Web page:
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Mechanical thrombectomy for large vessel occlusion strokes beyond 24 hours
  1. Amir Shaban1,
  2. Sami Al Kasab2,
  3. Reda M Chalhoub3,
  4. Eric Bass4,
  5. Ilko Maier5,
  6. Marios-Nikos Psychogios6,
  7. Ali Alawieh7,
  8. Stacey Q Wolfe8,
  9. Adam S Arthur9,10,
  10. Travis M Dumont11,
  11. Peter Kan12,
  12. Joon-tae Kim13,
  13. Reade De Leacy14,
  14. Joshua W Osbun15,
  15. Ansaar T. Rai16,
  16. Pascal Jabbour17,
  17. Min S Park18,
  18. Roberto Javier Crosa19,
  19. Justin R Mascitelli20,
  20. Michael R Levitt21,
  21. Adam J Polifka22,
  22. Walter Casagrande23,
  23. Shinichi Yoshimura24,
  24. Charles Matouk25,
  25. Richard Williamson26,
  26. Benjamin Gory27,
  27. Maxim Mokin28,
  28. Isabel Fragata29,
  29. Daniele G Romano30,
  30. Shakeel A Chowdhry31,
  31. Mark Moss32,
  32. Daniel Behme33,
  33. Kaustubh Limaye34,
  34. Alejandro M Spiotta3,
  35. Edgar A Samaniego35
  1. 1 Department of Neurology, University of Iowa Hospitals and Clinics, Iowa City, Iowa, USA
  2. 2 Neurology, Medical University of South Carolina, Charleston, South Carolina, USA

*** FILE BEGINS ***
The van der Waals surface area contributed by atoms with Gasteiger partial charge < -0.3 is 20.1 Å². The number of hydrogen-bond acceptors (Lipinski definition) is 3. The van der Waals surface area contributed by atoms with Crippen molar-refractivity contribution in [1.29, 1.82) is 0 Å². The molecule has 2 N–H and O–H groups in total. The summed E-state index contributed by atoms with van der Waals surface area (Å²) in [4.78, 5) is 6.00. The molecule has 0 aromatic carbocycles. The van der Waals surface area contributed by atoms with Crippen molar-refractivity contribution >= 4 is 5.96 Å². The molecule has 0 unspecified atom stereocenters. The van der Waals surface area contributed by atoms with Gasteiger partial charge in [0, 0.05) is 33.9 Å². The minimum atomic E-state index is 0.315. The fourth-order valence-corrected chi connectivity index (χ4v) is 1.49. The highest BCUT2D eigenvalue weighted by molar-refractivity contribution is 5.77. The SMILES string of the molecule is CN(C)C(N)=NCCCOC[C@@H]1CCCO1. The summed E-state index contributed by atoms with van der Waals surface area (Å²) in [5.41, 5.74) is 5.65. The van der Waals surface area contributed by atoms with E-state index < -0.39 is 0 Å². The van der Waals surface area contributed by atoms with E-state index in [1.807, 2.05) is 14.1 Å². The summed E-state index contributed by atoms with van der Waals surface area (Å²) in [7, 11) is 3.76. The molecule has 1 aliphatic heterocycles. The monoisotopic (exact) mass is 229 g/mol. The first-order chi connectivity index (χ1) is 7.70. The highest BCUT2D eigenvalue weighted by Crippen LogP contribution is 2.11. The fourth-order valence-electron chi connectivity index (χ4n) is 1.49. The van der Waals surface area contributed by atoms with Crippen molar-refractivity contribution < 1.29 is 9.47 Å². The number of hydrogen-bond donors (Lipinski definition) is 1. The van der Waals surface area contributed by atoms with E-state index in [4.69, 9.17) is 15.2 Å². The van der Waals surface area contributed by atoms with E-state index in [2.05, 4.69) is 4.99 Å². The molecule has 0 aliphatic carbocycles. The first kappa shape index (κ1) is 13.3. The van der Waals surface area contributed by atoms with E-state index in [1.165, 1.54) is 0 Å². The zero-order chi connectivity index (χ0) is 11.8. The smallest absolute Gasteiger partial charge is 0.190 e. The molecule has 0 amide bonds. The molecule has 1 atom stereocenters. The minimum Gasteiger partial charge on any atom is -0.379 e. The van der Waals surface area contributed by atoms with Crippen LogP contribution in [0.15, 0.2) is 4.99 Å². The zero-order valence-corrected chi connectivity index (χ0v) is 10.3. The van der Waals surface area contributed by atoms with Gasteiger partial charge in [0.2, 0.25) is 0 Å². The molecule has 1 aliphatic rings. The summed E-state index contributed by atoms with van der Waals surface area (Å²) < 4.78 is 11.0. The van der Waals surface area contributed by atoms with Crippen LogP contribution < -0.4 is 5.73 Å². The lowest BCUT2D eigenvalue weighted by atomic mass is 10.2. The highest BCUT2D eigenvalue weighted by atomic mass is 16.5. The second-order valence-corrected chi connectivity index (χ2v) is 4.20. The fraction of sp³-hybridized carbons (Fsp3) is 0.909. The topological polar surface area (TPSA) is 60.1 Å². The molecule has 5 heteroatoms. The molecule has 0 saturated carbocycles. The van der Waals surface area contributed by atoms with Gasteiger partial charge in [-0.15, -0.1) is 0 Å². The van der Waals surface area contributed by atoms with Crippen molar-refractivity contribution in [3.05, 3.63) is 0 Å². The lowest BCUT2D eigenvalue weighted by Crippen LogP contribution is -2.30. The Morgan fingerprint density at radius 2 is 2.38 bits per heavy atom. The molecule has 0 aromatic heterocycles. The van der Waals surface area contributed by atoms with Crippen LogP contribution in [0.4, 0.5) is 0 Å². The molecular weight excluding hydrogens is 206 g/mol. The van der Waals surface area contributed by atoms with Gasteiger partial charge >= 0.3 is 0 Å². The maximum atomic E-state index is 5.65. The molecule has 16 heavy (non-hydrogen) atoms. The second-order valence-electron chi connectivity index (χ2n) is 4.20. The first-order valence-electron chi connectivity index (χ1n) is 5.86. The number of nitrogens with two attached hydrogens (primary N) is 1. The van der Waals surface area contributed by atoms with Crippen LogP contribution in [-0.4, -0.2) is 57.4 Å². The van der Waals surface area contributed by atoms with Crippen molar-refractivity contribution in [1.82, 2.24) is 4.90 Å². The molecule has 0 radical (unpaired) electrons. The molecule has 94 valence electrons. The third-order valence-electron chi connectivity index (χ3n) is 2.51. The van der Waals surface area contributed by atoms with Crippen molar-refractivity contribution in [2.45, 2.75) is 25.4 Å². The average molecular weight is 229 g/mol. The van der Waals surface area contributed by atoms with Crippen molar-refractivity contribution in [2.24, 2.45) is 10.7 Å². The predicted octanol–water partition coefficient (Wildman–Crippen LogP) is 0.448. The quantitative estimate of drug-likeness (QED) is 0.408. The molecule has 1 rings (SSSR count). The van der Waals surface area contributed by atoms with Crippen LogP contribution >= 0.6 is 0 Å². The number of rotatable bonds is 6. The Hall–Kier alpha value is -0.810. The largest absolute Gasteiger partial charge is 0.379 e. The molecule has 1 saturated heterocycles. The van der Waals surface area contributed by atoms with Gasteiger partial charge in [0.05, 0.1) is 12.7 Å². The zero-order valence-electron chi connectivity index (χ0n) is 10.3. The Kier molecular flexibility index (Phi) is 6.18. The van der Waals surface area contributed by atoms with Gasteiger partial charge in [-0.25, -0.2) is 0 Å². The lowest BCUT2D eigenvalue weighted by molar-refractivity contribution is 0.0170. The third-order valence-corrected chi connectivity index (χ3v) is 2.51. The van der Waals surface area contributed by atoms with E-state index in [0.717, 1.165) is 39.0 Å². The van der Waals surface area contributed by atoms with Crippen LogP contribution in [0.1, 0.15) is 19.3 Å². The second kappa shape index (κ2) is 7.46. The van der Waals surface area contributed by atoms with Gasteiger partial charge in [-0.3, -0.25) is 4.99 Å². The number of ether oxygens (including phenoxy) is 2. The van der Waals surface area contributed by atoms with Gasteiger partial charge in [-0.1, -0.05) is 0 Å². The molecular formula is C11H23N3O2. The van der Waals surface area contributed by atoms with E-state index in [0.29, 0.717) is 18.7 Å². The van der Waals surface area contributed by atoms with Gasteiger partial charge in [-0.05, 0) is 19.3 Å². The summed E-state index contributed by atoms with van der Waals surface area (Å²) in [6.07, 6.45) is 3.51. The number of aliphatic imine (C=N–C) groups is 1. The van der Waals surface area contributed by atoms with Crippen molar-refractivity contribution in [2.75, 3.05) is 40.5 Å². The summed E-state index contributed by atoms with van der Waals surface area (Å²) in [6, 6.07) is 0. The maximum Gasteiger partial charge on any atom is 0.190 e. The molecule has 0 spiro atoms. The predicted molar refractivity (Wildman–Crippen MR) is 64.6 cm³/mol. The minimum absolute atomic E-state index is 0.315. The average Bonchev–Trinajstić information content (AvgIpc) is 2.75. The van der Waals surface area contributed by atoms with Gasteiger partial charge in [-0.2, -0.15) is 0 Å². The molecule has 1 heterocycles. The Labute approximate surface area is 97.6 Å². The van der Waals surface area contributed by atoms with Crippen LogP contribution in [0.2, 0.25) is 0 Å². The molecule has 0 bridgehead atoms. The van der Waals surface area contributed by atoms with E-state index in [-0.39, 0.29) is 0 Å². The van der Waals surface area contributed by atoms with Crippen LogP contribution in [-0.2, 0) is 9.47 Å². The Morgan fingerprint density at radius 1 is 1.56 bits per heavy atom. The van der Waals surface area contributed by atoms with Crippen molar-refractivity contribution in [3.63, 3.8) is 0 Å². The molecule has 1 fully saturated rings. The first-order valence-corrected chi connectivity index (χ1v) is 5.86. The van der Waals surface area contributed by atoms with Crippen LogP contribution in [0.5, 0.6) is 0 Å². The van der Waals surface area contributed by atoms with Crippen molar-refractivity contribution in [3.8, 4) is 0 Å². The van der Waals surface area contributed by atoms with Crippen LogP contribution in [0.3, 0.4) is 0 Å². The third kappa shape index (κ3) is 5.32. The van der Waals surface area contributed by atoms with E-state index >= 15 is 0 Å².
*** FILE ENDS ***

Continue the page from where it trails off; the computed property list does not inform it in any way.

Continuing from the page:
3. 3 Neurosurgery, Medical University of South Carolina, Charleston, South Carolina, USA
  4. 4 Department of Radiology, Medical University of South Carolina, Charleston, South Carolina, USA
  5. 5 Neurology, University Medicine Goettingen, Goettingen, Germany
  6. 6 Department of Neuroradiology, Clinic of Radiology and Nuclear Medicine, University Hospital Basel, Basel, Switzerland
  7. 7 Neurosurgery, Emory University, Atlanta, Georgia, USA
  8. 8 Neurosurgery, Wake Forest School of Medicine, Winston Salem, North Carolina, USA
  9. 9 Semmes-Murphey Neurologic and Spine Institute, Memphis, Tennessee, USA
  10. 10 Neurosurgery, University of Tennessee Health Science Center, Memphis, Tennessee, USA
  11. 11 Department of Surgery, Division of Neurosurgery, University of Arizona/Arizona Health Science Center, Tucson, Arizona, USA
  12. 12 Neurosurgery, The University of Texas Medical Branch at Galveston, Galveston, Texas, USA
  13. 13 Chonnam National University Hospital, Seol, Korea (the Republic of)
  14. 14 Neurosurgery, Icahn School of Medicine at Mount Sinai, NEW YORK, New York, USA
  15. 15 Neurosurgery, Washington University in Saint Louis School of Medicine, Saint Louis, Missouri, USA
  16. 16 Department of Neurointerventional Radiology, West Virginia University, Morgantown, West Virginia, USA
  17. 17 Neurological surgery, Thomas Jefferson University, Philadelphia, Pennsylvania, USA
  18. 18 Neurosurgery, Barrow Neurological Institute, Phoenix, Arizona, USA
  19. 19 Endovascular Neurosurgery, Médica Uruguaya, Montevideo, Montevideo, Uruguay
  20. 20 Department of Neurosurgery, University of Texas Health Science Center at San Antonio, San Antonio, Texas, USA
  21. 21 Neurological Surgery, University of Washington School of Medicine, Seattle, Washington, USA